It’s A Small Town (Kevin Bonfield)

Alcohol leaks from me. A hangover like breaking rocks in prison. Not that I’d know.

Daylight is punishing me. Every few strides I pause to squint. An attempt to ration my eyes’ exposure. Fingers inside my head are trying to push my eyeballs out. The more I’d showered, the drier my skin had felt. Recollection is mounting me.

It’s a small town.

From its finest butcher, I order rump steak.

Heavy night? His knowing wisdom is misplaced. Thankfully.

It really is a small town.

I’d left the butcher’s brother face down on my worn cord carpet. He had started to stir as I stepped over him and left. He’s exactly where he slumped when he lost the Jim Beam challenge. And that was before the party. The party he never made it to.

The steak lunch will sort him out. The steak from his brother, the best butcher in town. Mushrooms, onion rings, grilled tomatoes, McCain’s Chunky Chips. Recovery fuel.

An apology in a meal. Without him knowing why. Passed out from the Jim Beam before he’d had a chance to sample the pills and powders which he had sold me. The pills and powders I’d then shared with his wife.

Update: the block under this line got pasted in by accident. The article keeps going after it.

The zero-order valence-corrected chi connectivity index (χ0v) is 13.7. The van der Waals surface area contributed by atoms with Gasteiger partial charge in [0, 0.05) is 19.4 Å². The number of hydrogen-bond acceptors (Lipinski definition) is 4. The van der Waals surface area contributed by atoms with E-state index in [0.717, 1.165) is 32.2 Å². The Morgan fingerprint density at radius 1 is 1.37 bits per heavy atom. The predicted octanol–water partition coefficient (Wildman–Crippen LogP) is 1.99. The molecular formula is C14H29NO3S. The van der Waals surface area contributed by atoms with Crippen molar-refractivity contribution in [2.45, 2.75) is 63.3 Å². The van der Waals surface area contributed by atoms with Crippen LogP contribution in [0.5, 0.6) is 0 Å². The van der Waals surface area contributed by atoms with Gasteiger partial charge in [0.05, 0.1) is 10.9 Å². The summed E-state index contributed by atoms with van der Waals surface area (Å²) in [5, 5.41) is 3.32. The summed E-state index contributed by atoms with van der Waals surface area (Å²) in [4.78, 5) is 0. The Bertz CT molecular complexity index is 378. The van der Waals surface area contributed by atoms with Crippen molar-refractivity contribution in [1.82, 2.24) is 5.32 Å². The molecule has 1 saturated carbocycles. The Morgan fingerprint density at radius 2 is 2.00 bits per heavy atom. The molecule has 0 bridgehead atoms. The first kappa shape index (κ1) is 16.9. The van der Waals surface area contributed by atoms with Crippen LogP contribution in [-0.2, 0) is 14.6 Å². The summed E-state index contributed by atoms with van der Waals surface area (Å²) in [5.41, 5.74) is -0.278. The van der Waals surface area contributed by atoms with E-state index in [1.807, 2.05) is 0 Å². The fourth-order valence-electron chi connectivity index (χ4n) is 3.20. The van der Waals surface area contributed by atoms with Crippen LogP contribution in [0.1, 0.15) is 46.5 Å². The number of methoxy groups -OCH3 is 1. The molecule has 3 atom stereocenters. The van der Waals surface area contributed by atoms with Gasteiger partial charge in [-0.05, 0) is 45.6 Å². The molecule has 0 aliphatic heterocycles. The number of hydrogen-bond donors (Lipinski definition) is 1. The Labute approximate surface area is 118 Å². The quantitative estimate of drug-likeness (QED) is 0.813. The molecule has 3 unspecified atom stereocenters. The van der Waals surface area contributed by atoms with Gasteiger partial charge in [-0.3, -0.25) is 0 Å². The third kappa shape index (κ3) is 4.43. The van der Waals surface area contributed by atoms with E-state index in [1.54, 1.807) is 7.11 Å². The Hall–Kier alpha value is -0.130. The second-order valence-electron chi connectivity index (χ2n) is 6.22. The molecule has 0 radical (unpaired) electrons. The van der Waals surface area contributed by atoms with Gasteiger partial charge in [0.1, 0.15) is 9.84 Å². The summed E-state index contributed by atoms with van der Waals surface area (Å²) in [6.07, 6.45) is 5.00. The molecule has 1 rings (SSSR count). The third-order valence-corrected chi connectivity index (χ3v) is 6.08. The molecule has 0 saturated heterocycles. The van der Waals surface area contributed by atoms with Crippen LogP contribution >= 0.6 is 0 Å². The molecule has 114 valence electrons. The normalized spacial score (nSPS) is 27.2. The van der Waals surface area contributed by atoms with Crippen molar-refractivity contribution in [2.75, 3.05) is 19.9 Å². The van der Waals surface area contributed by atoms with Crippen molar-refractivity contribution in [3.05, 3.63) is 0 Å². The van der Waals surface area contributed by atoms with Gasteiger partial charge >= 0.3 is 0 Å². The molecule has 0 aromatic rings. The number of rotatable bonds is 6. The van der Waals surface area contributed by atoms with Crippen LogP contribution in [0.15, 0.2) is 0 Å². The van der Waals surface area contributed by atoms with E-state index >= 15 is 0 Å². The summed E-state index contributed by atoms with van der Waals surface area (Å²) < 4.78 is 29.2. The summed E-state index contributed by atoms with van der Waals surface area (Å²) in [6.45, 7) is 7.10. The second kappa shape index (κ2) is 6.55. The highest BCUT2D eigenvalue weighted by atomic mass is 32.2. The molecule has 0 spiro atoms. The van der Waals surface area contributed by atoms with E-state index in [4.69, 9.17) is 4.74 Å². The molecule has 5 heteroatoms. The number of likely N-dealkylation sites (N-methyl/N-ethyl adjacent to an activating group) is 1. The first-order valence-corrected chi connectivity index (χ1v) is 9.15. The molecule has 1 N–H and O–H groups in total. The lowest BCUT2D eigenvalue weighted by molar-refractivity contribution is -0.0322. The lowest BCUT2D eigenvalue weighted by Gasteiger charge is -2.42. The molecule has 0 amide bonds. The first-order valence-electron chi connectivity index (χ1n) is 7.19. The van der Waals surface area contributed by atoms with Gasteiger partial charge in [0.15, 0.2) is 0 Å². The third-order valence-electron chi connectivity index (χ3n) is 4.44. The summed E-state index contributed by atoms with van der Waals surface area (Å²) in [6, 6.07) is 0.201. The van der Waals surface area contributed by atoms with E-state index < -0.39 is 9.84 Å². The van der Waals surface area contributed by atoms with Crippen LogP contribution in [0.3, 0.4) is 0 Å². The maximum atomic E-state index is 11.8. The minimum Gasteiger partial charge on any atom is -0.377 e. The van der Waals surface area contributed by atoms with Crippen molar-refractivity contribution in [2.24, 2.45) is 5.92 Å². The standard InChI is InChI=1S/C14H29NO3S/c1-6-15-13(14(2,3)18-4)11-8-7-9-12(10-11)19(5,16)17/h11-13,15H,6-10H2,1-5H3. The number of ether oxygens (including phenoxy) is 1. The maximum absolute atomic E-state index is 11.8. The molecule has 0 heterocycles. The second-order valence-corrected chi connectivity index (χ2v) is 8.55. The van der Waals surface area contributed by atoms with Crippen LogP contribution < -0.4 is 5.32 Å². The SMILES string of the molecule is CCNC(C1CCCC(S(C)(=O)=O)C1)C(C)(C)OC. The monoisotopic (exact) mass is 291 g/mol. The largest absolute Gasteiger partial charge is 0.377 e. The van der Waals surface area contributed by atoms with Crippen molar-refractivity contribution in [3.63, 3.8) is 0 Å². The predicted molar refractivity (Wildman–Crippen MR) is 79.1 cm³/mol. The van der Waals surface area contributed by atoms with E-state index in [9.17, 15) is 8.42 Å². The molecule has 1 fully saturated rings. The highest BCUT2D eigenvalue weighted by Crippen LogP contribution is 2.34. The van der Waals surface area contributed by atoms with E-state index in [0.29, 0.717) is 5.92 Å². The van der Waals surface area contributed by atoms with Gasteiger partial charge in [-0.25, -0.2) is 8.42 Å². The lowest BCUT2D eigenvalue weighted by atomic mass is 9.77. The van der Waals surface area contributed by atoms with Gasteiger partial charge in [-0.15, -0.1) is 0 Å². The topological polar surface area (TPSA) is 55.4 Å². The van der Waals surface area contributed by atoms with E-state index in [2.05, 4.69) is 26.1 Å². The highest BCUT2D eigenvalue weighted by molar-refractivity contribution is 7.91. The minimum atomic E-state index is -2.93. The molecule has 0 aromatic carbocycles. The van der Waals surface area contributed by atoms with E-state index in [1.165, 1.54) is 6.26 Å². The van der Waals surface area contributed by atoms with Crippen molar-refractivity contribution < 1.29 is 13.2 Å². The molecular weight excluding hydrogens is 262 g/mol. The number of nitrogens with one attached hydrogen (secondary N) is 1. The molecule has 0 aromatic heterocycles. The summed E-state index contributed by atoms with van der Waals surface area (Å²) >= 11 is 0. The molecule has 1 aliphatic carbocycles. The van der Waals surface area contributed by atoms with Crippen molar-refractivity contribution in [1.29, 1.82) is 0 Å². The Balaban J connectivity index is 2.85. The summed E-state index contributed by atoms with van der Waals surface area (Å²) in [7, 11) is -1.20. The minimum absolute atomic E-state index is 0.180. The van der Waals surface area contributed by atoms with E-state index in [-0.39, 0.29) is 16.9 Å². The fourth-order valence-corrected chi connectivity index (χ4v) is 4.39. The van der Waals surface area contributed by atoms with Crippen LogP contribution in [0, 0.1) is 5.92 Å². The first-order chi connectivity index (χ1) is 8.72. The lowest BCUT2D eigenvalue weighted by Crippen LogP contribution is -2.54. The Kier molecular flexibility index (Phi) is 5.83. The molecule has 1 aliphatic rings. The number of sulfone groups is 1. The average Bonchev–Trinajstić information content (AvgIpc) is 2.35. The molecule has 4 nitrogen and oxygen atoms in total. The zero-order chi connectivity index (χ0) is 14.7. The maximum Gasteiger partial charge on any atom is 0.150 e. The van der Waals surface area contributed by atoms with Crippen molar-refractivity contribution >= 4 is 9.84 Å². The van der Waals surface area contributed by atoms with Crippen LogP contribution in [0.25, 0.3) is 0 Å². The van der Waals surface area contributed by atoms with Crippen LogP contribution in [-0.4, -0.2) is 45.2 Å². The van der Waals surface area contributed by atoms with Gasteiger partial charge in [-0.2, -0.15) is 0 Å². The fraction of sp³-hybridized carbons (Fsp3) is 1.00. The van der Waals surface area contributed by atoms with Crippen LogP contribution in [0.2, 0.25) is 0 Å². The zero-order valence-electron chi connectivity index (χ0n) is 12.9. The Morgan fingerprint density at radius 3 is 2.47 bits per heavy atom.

I leave the butcher, armed with the steak. The steak I intend to offer his brother. And the butcher’s brother’s wife. Could we eat away the guilt?

The party. Whose house was that? We’d sat cross legged and talked. We’d shared the pills and kept the powders to ourselves. Me and the butcher’s brother’s wife.

We had shuffled closer and closer and admired each other. Wide eyed and obsessing, gnawing at the words, we talked of each other’s beauty. And of all the fucking we weren’t going to do. We weren’t going to be fucking because we were too happy talking.

I woke up hard. Had somebody put this dog blanket over the butcher’s brother’s wife and me? The butcher’s brother’s wife pressed my hand against a heat barely disguised by her jeans. Her other hand wrestled with my belt. I helped. She grabbed at me. Our faces grew close. Our breath was warm, stale, putrid and shared.

Me and the butcher’s brother’s wife fucked. We fucked before the guilt had time to interfere. We were vile and unrefined, ugly and brutal. Last night’s peace forgotten.

I’m cooking steaks bought for the butcher’s brother’s wife as the butcher’s brother peels himself back from the deep sleep. Out of hibernation. The sleep brought on by the Jim Beam. The Jim Beam bought with my money. The money I’d given the butcher’s brother for the pills and powders he dealt. The pills and potions I’d shared with the butcher’s brother’s wife.

It’s a small town.

I place the feast before us.


Kevin Bonfield is a rather private writer, a freshly cut lawn of a poet. Trying to put the ash into flash. A bit of self exploration. Blogs at Words in Unpublishable and Neuro-Logical. Opinions are usually his own.